Life of Jesus Christ by Anne Catherine Emmerich
Vol 1

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Herod's Soldiers. The Sanhedrin


 a hill in the vicinity, the heathens had their idols and a place of sacrifice. The Jews, roused by the rumor of the advent of the Messiah who was to come from Galilee, would no longer suffer the heathens to dwell among them. The report had been spread both by John himself when journeying through those parts, and by those whom he had there baptized. A neighboring prince of Sidon had dispatched soldiers to the defense of the idols and Herod also sent troops thither to bring the people to order.

These troops were made up of the rabble. I saw them with Herod at Callirrhoe. They told him that they would first be baptized by John, but this was mere policy. They thought by so doing they would have more success among the people. Herod replied that it was not at all necessary to be baptized by John, especially as he wrought no miracles, and nei­ther were they obliged to recognize his mission, but that they might make inquiries at Jerusalem. Then I saw them going to Jerusalem. They had among them chief men of three different ranks, whose office it was to propose the questions to John, and by that I saw they were of three different sects. They had an interview with the priests in the judgment hall in which Peter afterward denied the Lord. In it sat many judges, and it was full of people. The priests derided the soldiers' question, as to whether they should receive John's baptism or not. Their answer was that they might or they might not, it was all the same. About thirty of the soldiers went to John, who reproved them sharply as if to imply that he had little cause to hope for their amendment. He administered baptism to only a few of them in whom he perceived still a little good. These last also he sternly reproached for their dissimulation.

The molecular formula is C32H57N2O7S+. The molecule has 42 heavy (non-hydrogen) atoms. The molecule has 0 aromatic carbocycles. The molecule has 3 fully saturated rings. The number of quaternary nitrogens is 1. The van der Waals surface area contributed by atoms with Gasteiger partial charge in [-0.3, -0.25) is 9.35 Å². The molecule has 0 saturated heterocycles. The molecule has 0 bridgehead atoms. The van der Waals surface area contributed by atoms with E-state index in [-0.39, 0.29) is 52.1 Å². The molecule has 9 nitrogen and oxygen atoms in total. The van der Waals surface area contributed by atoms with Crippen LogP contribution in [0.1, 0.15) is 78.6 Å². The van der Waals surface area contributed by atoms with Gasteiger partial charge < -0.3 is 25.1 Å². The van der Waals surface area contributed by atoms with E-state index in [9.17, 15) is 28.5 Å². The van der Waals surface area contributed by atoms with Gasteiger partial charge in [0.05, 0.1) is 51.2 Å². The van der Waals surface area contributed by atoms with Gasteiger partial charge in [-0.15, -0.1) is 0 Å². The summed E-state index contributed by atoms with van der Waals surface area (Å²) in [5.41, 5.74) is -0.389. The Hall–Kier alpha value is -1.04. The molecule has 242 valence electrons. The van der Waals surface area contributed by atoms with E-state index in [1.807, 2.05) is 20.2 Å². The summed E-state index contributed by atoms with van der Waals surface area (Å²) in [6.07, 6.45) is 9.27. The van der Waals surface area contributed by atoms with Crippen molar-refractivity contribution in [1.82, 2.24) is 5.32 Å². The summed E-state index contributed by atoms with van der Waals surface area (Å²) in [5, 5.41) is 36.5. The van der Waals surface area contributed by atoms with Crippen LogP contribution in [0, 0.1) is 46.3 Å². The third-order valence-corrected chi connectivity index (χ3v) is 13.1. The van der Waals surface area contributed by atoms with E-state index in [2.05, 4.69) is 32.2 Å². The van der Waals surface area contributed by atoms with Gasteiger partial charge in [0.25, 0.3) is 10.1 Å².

The multitude gathered at Ainon was very great. John baptized none for several days, being engaged in vehement and zealous preaching. Crowds of Jews, Samaritans, and heathens occupied the hills and ram­parts


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 around, separate from one another, some under shelter, some under sheds, and some in the open air. John's pulpit was in the center of the encampment, and all listened to him as he preached. Their num­ber amounted to many hundreds. They came to hear his teaching and receive baptism, after which they departed. Once, in particular, I saw many heathens, also people from Arabia and others from a land still farther east. They brought large asses and sheep with them. They had relatives around the country whom they visited here and there, and at last came to John.